look reminds me somewhat of the magura (caliper) though the MT8 lever are much better looking. Surprised to read so much negative feedback on magura as I've been very happy with them - yes they are expensive but I love their power/modulation and long lever comfort. customer service has been incredible to me - they replaced a pair of 4 years old martha SL lever with brand new MT8 for free when I ran into issues and threw a bleed kit. Try that with shimano !
I have 3 of them (martha SL on AM bike, now MT8/Martha combo, and latest Louise BAT on DH bike (cheap) and very happy. I've tried Formula One (came with bike, not very powerful and noisy as hell) and Hayes Stroker Trail (really inexpensive in a very bad way) and my friends have nothing but problems with avid elixirs.... never tried XT though. Competition is always good. vote with your $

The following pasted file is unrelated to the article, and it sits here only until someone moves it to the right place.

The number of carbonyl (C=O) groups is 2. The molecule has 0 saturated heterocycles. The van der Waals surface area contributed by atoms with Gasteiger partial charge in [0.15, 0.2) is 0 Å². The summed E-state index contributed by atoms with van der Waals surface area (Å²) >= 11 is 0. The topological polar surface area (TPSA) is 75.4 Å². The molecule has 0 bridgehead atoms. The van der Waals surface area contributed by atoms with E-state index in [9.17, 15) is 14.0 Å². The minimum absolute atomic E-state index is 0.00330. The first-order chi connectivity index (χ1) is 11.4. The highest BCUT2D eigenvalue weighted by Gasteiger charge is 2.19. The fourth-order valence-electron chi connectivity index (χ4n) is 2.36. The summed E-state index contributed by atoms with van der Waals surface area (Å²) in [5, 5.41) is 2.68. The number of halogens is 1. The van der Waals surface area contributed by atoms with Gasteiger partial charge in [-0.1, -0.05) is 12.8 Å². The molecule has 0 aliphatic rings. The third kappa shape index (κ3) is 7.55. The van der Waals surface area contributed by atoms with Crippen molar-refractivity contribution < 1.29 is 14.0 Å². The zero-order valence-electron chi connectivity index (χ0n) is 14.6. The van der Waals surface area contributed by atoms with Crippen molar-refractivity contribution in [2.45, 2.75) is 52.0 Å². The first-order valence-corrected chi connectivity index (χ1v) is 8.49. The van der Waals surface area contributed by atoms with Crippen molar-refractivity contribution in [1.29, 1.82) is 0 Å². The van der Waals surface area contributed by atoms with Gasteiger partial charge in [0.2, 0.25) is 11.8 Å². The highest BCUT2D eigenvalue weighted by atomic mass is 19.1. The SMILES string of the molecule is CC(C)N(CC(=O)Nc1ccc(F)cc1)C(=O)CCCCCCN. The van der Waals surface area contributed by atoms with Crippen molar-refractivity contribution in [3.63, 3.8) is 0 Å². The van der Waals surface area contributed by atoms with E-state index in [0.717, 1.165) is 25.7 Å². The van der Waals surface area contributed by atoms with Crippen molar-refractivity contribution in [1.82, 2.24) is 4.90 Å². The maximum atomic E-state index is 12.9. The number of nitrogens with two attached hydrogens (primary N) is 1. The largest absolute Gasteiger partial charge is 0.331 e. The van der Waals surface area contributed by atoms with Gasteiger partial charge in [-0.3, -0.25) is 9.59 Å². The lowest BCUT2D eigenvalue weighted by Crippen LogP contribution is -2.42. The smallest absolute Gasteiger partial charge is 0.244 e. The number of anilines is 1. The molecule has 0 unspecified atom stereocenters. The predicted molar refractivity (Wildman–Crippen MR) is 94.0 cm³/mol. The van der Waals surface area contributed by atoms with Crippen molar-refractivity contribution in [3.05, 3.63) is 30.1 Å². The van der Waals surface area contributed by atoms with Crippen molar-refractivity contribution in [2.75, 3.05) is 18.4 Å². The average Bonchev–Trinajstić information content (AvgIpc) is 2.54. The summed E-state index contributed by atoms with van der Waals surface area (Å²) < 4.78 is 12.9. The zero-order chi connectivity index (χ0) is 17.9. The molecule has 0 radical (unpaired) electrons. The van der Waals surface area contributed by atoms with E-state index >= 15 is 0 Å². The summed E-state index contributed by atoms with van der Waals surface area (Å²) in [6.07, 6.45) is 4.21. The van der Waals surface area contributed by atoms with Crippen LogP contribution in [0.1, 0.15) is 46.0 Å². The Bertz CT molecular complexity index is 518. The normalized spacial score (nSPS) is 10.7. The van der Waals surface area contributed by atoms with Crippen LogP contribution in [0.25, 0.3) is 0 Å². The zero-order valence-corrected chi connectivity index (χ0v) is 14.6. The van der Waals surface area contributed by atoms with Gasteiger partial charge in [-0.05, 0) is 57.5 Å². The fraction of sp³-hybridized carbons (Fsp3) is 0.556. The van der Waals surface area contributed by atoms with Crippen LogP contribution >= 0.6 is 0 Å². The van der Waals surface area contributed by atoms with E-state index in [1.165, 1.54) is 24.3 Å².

• + 1
 They look cheap but they are not, WTF
  • + 1
 how much for just the hose lining?
  • + 1
 glow in the dark brake lines seem awkward
  • + 1
 This is a good example that you can not polish a turd!
  • + 1
 Thanks but I'll stick with XTs.
  • + 1
 cute but hope4life
  • + 1
 nice!
  • + 1
 I like it!!!
  • + 1
 Looks like magura junk!
  • + 1
 have you actually tried maguras ? love mine... and the reviews of Martha SL and louise (haven't tracked the latest MT models) have been very positive. Expensive, yes, though I bought a set of latest Louise Bat new for under $160 2 years ago (and a slightly used for $100) for DH bikes. hard to beat that price and power...
  • + 1
 Hope or formula and shimano are the only best brakes out there
  • + 1
 looklike a toy
  • + 0
 Sounds like an Avid Brake...